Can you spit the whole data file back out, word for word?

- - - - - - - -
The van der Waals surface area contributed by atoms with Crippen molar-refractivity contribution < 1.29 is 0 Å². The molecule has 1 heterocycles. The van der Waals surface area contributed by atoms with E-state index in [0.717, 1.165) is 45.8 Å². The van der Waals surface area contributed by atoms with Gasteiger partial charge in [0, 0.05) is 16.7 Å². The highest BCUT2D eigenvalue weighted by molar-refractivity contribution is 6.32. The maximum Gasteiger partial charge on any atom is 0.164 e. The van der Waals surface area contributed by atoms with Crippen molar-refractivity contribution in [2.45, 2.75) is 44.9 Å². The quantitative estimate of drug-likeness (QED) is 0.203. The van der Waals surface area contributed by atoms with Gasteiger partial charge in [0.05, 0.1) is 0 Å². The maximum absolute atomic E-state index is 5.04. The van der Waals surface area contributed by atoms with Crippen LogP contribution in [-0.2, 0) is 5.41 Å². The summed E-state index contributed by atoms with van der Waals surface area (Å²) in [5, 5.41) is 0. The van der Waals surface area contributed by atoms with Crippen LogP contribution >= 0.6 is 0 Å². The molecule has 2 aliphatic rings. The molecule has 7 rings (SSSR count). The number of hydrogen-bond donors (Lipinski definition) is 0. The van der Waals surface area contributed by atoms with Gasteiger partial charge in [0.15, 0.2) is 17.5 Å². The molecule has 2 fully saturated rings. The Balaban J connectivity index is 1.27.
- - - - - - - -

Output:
The van der Waals surface area contributed by atoms with Crippen molar-refractivity contribution < 1.29 is 0 Å². The molecule has 1 heterocycles. The van der Waals surface area contributed by atoms with E-state index in [0.717, 1.165) is 45.8 Å². The van der Waals surface area contributed by atoms with Gasteiger partial charge in [0, 0.05) is 16.7 Å². The highest BCUT2D eigenvalue weighted by molar-refractivity contribution is 6.32. The maximum Gasteiger partial charge on any atom is 0.164 e. The van der Waals surface area contributed by atoms with Crippen molar-refractivity contribution in [2.45, 2.75) is 44.9 Å². The quantitative estimate of drug-likeness (QED) is 0.203. The van der Waals surface area contributed by atoms with Gasteiger partial charge in [0.05, 0.1) is 0 Å². The maximum absolute atomic E-state index is 5.04. The van der Waals surface area contributed by atoms with Crippen LogP contribution in [-0.2, 0) is 5.41 Å². The summed E-state index contributed by atoms with van der Waals surface area (Å²) in [5, 5.41) is 0. The van der Waals surface area contributed by atoms with Crippen LogP contribution >= 0.6 is 0 Å². The molecule has 2 aliphatic rings. The molecule has 7 rings (SSSR count). The number of hydrogen-bond donors (Lipinski definition) is 0. The van der Waals surface area contributed by atoms with Gasteiger partial charge in [0.15, 0.2) is 17.5 Å². The molecule has 2 fully saturated rings. The Balaban J connectivity index is 1.27.